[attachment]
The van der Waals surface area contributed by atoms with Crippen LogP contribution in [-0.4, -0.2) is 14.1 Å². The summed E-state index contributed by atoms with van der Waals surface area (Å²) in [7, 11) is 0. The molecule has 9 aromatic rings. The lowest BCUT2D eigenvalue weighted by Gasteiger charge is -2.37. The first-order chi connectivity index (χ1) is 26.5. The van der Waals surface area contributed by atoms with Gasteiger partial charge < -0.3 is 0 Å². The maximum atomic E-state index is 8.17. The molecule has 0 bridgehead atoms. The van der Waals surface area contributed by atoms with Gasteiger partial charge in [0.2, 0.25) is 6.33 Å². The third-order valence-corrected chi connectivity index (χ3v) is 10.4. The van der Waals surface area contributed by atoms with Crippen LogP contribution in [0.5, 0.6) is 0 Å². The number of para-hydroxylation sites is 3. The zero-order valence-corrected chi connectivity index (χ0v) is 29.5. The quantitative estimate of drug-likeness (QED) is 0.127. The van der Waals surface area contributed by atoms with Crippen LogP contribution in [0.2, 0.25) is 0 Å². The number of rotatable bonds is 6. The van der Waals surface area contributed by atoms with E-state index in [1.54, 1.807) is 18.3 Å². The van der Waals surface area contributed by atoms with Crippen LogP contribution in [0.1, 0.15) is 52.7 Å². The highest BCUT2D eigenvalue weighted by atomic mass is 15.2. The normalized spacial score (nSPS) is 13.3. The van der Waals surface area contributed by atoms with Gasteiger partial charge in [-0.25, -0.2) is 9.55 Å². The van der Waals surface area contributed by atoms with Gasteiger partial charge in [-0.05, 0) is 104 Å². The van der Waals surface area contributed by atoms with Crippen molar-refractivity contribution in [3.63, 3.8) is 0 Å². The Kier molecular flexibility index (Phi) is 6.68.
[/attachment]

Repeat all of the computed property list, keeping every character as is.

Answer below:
The van der Waals surface area contributed by atoms with Crippen LogP contribution in [-0.4, -0.2) is 14.1 Å². The summed E-state index contributed by atoms with van der Waals surface area (Å²) in [7, 11) is 0. The molecule has 9 aromatic rings. The lowest BCUT2D eigenvalue weighted by Gasteiger charge is -2.37. The first-order chi connectivity index (χ1) is 26.5. The van der Waals surface area contributed by atoms with Gasteiger partial charge < -0.3 is 0 Å². The maximum atomic E-state index is 8.17. The molecule has 0 bridgehead atoms. The van der Waals surface area contributed by atoms with Gasteiger partial charge in [0.2, 0.25) is 6.33 Å². The third-order valence-corrected chi connectivity index (χ3v) is 10.4. The van der Waals surface area contributed by atoms with Crippen LogP contribution in [0.5, 0.6) is 0 Å². The number of para-hydroxylation sites is 3. The zero-order valence-corrected chi connectivity index (χ0v) is 29.5. The quantitative estimate of drug-likeness (QED) is 0.127. The van der Waals surface area contributed by atoms with Crippen LogP contribution in [0.2, 0.25) is 0 Å². The number of rotatable bonds is 6. The van der Waals surface area contributed by atoms with E-state index in [1.54, 1.807) is 18.3 Å². The van der Waals surface area contributed by atoms with Crippen LogP contribution in [0.1, 0.15) is 52.7 Å². The highest BCUT2D eigenvalue weighted by atomic mass is 15.2. The normalized spacial score (nSPS) is 13.3. The van der Waals surface area contributed by atoms with Gasteiger partial charge in [-0.25, -0.2) is 9.55 Å². The van der Waals surface area contributed by atoms with Gasteiger partial charge in [-0.05, 0) is 104 Å². The van der Waals surface area contributed by atoms with Crippen molar-refractivity contribution in [3.63, 3.8) is 0 Å². The Kier molecular flexibility index (Phi) is 6.68.